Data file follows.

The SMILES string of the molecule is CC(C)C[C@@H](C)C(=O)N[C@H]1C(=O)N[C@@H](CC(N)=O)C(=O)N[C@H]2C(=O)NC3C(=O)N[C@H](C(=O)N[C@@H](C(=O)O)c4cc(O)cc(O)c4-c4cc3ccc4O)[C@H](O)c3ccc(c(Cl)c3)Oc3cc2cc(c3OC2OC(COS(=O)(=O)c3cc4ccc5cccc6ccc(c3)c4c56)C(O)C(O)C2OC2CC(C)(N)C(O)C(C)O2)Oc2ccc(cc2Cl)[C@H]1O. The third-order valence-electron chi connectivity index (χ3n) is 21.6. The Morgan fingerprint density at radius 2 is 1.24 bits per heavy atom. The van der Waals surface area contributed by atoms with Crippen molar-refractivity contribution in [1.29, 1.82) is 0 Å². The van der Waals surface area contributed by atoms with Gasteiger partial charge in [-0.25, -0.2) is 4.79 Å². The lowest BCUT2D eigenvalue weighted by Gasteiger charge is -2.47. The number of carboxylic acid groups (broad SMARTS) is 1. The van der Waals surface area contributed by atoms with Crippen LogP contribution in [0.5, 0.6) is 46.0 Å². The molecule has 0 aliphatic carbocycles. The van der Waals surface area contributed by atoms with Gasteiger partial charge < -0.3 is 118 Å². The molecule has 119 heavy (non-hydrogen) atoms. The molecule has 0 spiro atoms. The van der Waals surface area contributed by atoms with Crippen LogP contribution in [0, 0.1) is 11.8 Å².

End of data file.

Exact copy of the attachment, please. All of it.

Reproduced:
The SMILES string of the molecule is CC(C)C[C@@H](C)C(=O)N[C@H]1C(=O)N[C@@H](CC(N)=O)C(=O)N[C@H]2C(=O)NC3C(=O)N[C@H](C(=O)N[C@@H](C(=O)O)c4cc(O)cc(O)c4-c4cc3ccc4O)[C@H](O)c3ccc(c(Cl)c3)Oc3cc2cc(c3OC2OC(COS(=O)(=O)c3cc4ccc5cccc6ccc(c3)c4c56)C(O)C(O)C2OC2CC(C)(N)C(O)C(C)O2)Oc2ccc(cc2Cl)[C@H]1O. The third-order valence-electron chi connectivity index (χ3n) is 21.6. The Morgan fingerprint density at radius 2 is 1.24 bits per heavy atom. The van der Waals surface area contributed by atoms with Crippen molar-refractivity contribution in [1.29, 1.82) is 0 Å². The van der Waals surface area contributed by atoms with Gasteiger partial charge in [-0.25, -0.2) is 4.79 Å². The lowest BCUT2D eigenvalue weighted by Gasteiger charge is -2.47. The number of carboxylic acid groups (broad SMARTS) is 1. The van der Waals surface area contributed by atoms with Crippen LogP contribution in [0.5, 0.6) is 46.0 Å². The molecule has 0 aliphatic carbocycles. The van der Waals surface area contributed by atoms with Gasteiger partial charge < -0.3 is 118 Å². The molecule has 119 heavy (non-hydrogen) atoms. The molecule has 0 spiro atoms. The van der Waals surface area contributed by atoms with Crippen LogP contribution in [0, 0.1) is 11.8 Å².